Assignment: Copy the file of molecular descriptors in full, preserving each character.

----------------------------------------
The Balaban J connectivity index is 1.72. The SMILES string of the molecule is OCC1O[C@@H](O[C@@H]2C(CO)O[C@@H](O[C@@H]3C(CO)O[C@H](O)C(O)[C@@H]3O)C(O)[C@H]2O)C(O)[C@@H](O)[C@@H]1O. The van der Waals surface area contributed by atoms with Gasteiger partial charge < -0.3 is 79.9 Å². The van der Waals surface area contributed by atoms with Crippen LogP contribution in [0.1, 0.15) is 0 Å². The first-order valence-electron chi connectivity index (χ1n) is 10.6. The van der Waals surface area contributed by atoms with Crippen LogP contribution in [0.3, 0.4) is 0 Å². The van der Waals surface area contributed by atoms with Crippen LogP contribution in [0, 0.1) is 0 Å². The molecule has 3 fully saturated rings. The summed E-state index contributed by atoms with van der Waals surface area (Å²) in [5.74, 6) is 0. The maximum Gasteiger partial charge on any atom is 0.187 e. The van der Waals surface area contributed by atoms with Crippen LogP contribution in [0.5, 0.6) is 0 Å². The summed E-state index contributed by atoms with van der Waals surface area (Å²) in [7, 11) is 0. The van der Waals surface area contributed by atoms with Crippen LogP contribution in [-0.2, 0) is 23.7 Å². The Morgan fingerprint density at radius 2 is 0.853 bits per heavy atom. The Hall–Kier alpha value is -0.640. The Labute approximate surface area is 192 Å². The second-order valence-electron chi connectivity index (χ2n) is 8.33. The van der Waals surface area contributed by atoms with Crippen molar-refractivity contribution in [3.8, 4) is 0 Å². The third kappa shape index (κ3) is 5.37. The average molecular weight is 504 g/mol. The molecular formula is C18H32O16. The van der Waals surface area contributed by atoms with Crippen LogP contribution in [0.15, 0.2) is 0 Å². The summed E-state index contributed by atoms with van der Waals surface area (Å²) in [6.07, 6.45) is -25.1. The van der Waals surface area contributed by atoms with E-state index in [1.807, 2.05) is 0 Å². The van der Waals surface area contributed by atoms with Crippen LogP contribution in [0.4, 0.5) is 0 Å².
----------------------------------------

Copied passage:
The Balaban J connectivity index is 1.72. The SMILES string of the molecule is OCC1O[C@@H](O[C@@H]2C(CO)O[C@@H](O[C@@H]3C(CO)O[C@H](O)C(O)[C@@H]3O)C(O)[C@H]2O)C(O)[C@@H](O)[C@@H]1O. The van der Waals surface area contributed by atoms with Gasteiger partial charge < -0.3 is 79.9 Å². The van der Waals surface area contributed by atoms with Crippen LogP contribution in [0.1, 0.15) is 0 Å². The first-order valence-electron chi connectivity index (χ1n) is 10.6. The van der Waals surface area contributed by atoms with Crippen LogP contribution in [0.3, 0.4) is 0 Å². The van der Waals surface area contributed by atoms with Crippen LogP contribution in [0, 0.1) is 0 Å². The molecule has 3 fully saturated rings. The summed E-state index contributed by atoms with van der Waals surface area (Å²) in [5.74, 6) is 0. The maximum Gasteiger partial charge on any atom is 0.187 e. The van der Waals surface area contributed by atoms with Crippen LogP contribution in [0.5, 0.6) is 0 Å². The summed E-state index contributed by atoms with van der Waals surface area (Å²) in [7, 11) is 0. The van der Waals surface area contributed by atoms with Crippen LogP contribution in [-0.2, 0) is 23.7 Å². The Morgan fingerprint density at radius 2 is 0.853 bits per heavy atom. The Hall–Kier alpha value is -0.640. The Labute approximate surface area is 192 Å². The second-order valence-electron chi connectivity index (χ2n) is 8.33. The van der Waals surface area contributed by atoms with Crippen molar-refractivity contribution in [3.8, 4) is 0 Å². The third kappa shape index (κ3) is 5.37. The average molecular weight is 504 g/mol. The molecular formula is C18H32O16. The van der Waals surface area contributed by atoms with Crippen LogP contribution in [0.15, 0.2) is 0 Å². The summed E-state index contributed by atoms with van der Waals surface area (Å²) in [6.07, 6.45) is -25.1. The van der Waals surface area contributed by atoms with E-state index in [1.807, 2.05) is 0 Å². The van der Waals surface area contributed by atoms with Crippen LogP contribution in [0.4, 0.5) is 0 Å².